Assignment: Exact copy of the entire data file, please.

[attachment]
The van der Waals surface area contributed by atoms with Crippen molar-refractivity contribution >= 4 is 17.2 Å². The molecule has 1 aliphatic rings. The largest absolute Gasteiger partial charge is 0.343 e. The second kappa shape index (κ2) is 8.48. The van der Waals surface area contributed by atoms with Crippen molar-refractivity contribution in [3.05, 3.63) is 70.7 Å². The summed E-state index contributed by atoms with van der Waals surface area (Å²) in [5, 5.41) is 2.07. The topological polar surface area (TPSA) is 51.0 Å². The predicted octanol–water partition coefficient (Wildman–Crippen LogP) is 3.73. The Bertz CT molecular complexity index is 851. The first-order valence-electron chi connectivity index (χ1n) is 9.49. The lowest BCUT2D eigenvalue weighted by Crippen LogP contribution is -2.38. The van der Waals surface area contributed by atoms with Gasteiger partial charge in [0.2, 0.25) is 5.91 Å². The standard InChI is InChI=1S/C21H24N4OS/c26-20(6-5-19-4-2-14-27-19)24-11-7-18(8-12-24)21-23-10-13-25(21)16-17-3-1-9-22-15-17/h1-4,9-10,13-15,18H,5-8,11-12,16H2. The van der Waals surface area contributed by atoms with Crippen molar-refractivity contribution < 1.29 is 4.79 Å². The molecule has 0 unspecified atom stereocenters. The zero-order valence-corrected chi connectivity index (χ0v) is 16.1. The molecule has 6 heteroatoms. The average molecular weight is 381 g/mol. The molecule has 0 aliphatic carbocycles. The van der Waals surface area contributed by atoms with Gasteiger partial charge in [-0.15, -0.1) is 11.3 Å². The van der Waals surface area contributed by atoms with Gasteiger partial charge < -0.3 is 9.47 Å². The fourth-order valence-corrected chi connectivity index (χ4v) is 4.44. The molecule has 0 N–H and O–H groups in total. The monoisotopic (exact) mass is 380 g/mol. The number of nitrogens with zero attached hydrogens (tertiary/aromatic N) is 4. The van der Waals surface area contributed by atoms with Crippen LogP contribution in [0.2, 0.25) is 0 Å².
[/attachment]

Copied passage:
The van der Waals surface area contributed by atoms with Crippen molar-refractivity contribution >= 4 is 17.2 Å². The molecule has 1 aliphatic rings. The largest absolute Gasteiger partial charge is 0.343 e. The second kappa shape index (κ2) is 8.48. The van der Waals surface area contributed by atoms with Crippen molar-refractivity contribution in [3.05, 3.63) is 70.7 Å². The summed E-state index contributed by atoms with van der Waals surface area (Å²) in [5, 5.41) is 2.07. The topological polar surface area (TPSA) is 51.0 Å². The predicted octanol–water partition coefficient (Wildman–Crippen LogP) is 3.73. The Bertz CT molecular complexity index is 851. The first-order valence-electron chi connectivity index (χ1n) is 9.49. The lowest BCUT2D eigenvalue weighted by Crippen LogP contribution is -2.38. The van der Waals surface area contributed by atoms with Gasteiger partial charge in [0.2, 0.25) is 5.91 Å². The standard InChI is InChI=1S/C21H24N4OS/c26-20(6-5-19-4-2-14-27-19)24-11-7-18(8-12-24)21-23-10-13-25(21)16-17-3-1-9-22-15-17/h1-4,9-10,13-15,18H,5-8,11-12,16H2. The van der Waals surface area contributed by atoms with Crippen molar-refractivity contribution < 1.29 is 4.79 Å². The molecule has 0 unspecified atom stereocenters. The zero-order valence-corrected chi connectivity index (χ0v) is 16.1. The molecule has 6 heteroatoms. The average molecular weight is 381 g/mol. The molecule has 0 aliphatic carbocycles. The van der Waals surface area contributed by atoms with Gasteiger partial charge in [-0.15, -0.1) is 11.3 Å². The van der Waals surface area contributed by atoms with Gasteiger partial charge < -0.3 is 9.47 Å². The fourth-order valence-corrected chi connectivity index (χ4v) is 4.44. The molecule has 0 N–H and O–H groups in total. The monoisotopic (exact) mass is 380 g/mol. The number of nitrogens with zero attached hydrogens (tertiary/aromatic N) is 4. The van der Waals surface area contributed by atoms with Crippen LogP contribution in [0.2, 0.25) is 0 Å².